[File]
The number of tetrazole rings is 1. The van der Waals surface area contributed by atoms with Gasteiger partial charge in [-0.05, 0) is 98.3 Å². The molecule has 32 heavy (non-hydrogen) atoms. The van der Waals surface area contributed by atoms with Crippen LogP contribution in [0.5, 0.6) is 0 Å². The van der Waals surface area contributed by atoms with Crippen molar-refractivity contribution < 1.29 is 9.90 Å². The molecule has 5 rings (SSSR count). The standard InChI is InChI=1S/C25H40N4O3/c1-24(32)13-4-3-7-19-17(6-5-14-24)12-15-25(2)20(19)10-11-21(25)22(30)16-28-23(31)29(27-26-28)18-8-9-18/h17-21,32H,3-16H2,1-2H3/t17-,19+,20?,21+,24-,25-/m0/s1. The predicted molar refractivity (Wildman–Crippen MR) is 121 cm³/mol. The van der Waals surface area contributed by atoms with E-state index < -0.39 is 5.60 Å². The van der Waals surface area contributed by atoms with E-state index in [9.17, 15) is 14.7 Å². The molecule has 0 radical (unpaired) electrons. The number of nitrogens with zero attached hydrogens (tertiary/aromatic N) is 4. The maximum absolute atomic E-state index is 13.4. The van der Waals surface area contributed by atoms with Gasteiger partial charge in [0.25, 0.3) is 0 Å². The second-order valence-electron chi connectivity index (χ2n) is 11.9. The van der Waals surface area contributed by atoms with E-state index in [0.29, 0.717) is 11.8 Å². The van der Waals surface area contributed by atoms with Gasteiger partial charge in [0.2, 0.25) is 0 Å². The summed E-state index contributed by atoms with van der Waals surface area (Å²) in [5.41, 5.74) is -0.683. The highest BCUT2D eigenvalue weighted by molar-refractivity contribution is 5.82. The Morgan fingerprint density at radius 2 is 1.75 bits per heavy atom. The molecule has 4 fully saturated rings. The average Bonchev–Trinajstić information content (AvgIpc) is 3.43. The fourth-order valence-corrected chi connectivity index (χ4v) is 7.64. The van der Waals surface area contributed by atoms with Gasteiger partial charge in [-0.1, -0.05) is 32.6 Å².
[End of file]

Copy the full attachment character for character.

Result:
The number of tetrazole rings is 1. The van der Waals surface area contributed by atoms with Gasteiger partial charge in [-0.05, 0) is 98.3 Å². The molecule has 32 heavy (non-hydrogen) atoms. The van der Waals surface area contributed by atoms with Crippen LogP contribution in [0.5, 0.6) is 0 Å². The van der Waals surface area contributed by atoms with Crippen molar-refractivity contribution < 1.29 is 9.90 Å². The molecule has 5 rings (SSSR count). The standard InChI is InChI=1S/C25H40N4O3/c1-24(32)13-4-3-7-19-17(6-5-14-24)12-15-25(2)20(19)10-11-21(25)22(30)16-28-23(31)29(27-26-28)18-8-9-18/h17-21,32H,3-16H2,1-2H3/t17-,19+,20?,21+,24-,25-/m0/s1. The predicted molar refractivity (Wildman–Crippen MR) is 121 cm³/mol. The van der Waals surface area contributed by atoms with E-state index < -0.39 is 5.60 Å². The van der Waals surface area contributed by atoms with E-state index in [9.17, 15) is 14.7 Å². The molecule has 0 radical (unpaired) electrons. The number of nitrogens with zero attached hydrogens (tertiary/aromatic N) is 4. The maximum absolute atomic E-state index is 13.4. The van der Waals surface area contributed by atoms with Gasteiger partial charge in [0.25, 0.3) is 0 Å². The second-order valence-electron chi connectivity index (χ2n) is 11.9. The van der Waals surface area contributed by atoms with E-state index in [0.29, 0.717) is 11.8 Å². The van der Waals surface area contributed by atoms with Gasteiger partial charge in [0.2, 0.25) is 0 Å². The summed E-state index contributed by atoms with van der Waals surface area (Å²) in [5.41, 5.74) is -0.683. The highest BCUT2D eigenvalue weighted by molar-refractivity contribution is 5.82. The Morgan fingerprint density at radius 2 is 1.75 bits per heavy atom. The molecule has 4 fully saturated rings. The average Bonchev–Trinajstić information content (AvgIpc) is 3.43. The fourth-order valence-corrected chi connectivity index (χ4v) is 7.64. The van der Waals surface area contributed by atoms with Gasteiger partial charge in [-0.1, -0.05) is 32.6 Å².